New hearing aids can cost thousands of dollars, and most insurance companies and Medicare do not cover this price tag. The good news is that many people can use recycled hearing aids for a fraction of the cost.
You can help by donating your used hearing aids, by helping your loved one locate a used device or help them with the cost of getting it reprogrammed and fitted to their needs.
What is a Recycled Hearing Aid?
As the name implies, recycled hearing aids were developed for someone else’s ear, based on the specifics of their hearing loss and what was needed to improve it. The inner workings of a hearing aid are made up of a microphone, amplifier, and speaker. If meant to fit inside the ear, the device is encased in plastic that was molded for the original user so that it doesn’t fall out or stick out too far. For over the ear hearing aids, a plastic case is molded based on the original user’s outer ear, again to ensure that it sits properly in place. Because hearing aids have the same inner workings, the inner or outer casings can be changed by a professional to fit a new user.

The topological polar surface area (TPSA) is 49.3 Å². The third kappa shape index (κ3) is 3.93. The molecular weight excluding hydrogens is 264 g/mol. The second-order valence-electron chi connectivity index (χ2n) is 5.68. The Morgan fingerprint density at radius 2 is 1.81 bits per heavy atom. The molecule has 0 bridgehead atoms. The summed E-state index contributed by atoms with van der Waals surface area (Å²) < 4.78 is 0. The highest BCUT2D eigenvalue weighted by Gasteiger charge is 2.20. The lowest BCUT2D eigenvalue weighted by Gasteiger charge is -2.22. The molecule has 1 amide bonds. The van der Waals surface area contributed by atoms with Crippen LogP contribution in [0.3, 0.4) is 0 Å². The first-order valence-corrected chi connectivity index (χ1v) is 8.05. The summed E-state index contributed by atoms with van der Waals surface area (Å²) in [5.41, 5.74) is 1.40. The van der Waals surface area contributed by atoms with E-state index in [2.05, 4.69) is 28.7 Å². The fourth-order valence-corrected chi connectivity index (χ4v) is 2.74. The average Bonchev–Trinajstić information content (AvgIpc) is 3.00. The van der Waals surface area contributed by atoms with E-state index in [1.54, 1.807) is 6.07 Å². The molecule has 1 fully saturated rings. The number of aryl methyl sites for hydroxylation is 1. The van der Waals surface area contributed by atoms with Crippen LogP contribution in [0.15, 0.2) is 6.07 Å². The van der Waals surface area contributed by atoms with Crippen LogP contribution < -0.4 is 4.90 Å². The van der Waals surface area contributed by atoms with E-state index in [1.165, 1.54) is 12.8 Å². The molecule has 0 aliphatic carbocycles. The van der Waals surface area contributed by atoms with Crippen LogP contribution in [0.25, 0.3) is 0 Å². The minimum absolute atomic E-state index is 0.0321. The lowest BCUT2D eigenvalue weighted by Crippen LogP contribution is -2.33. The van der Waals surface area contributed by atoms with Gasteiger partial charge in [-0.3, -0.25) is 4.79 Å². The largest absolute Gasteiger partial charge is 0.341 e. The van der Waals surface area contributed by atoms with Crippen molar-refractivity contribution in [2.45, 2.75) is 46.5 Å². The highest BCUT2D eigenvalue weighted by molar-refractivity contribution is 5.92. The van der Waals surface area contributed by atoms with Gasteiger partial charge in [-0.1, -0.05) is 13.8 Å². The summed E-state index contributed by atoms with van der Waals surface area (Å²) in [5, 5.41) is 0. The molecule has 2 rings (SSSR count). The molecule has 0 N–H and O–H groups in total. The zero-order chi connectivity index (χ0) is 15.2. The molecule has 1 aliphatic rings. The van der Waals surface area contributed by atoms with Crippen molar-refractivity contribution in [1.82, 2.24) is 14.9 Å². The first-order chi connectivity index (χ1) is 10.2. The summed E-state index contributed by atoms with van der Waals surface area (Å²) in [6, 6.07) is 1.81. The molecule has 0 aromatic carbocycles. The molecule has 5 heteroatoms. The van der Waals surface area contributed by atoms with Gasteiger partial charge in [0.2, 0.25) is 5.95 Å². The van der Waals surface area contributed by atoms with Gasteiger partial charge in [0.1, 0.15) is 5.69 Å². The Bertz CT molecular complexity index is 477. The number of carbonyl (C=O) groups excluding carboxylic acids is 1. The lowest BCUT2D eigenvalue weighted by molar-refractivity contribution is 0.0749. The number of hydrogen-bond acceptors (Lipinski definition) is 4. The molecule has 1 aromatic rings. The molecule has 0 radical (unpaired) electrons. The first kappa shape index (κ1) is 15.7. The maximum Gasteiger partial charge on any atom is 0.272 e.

Refitting a Hearing Aid
In order to use a recycled hearing aid, the new user must have it changed in two areas. First, they must get a mold of their inner or outer ear depending on the type of device they will be using. They must then send a current hearing test to the manufacturer or to a company that specializes in programming hearing aids, to have the device reprogrammed. It is crucial that the device be specific to the new user, as every person with hearing loss has different needs. Some people only need sounds to be amplified, while others have issues related to their ability to hear when there is a lot of background noise. People with less damage to their inner ears do not need the same amplification levels as those with more loss, and using a device that over-amplifies for their needs could cause further damage.
How You Can Help
If you or a loved one have a used hearing aid, there several organizations that accept them for recycling. While the cost of a new hearing aid is out of reach for some, many can afford to have used hearings aids re-cased and reprogrammed to suit their needs. Rather than spending thousands of dollars per ear, these people receive the gift of hearing for a much smaller investment.
If you have a loved one who has hearing loss, talk to them about the possibility of recycled hearing aids if they worry or struggle to afford new ones. If the cost of refitting and reprogramming is still out of reach, consider getting together with other family members to give a recycled hearing aid as a gift. Few things show your loved one how much you care as providing the gift of hearing improving their quality of life.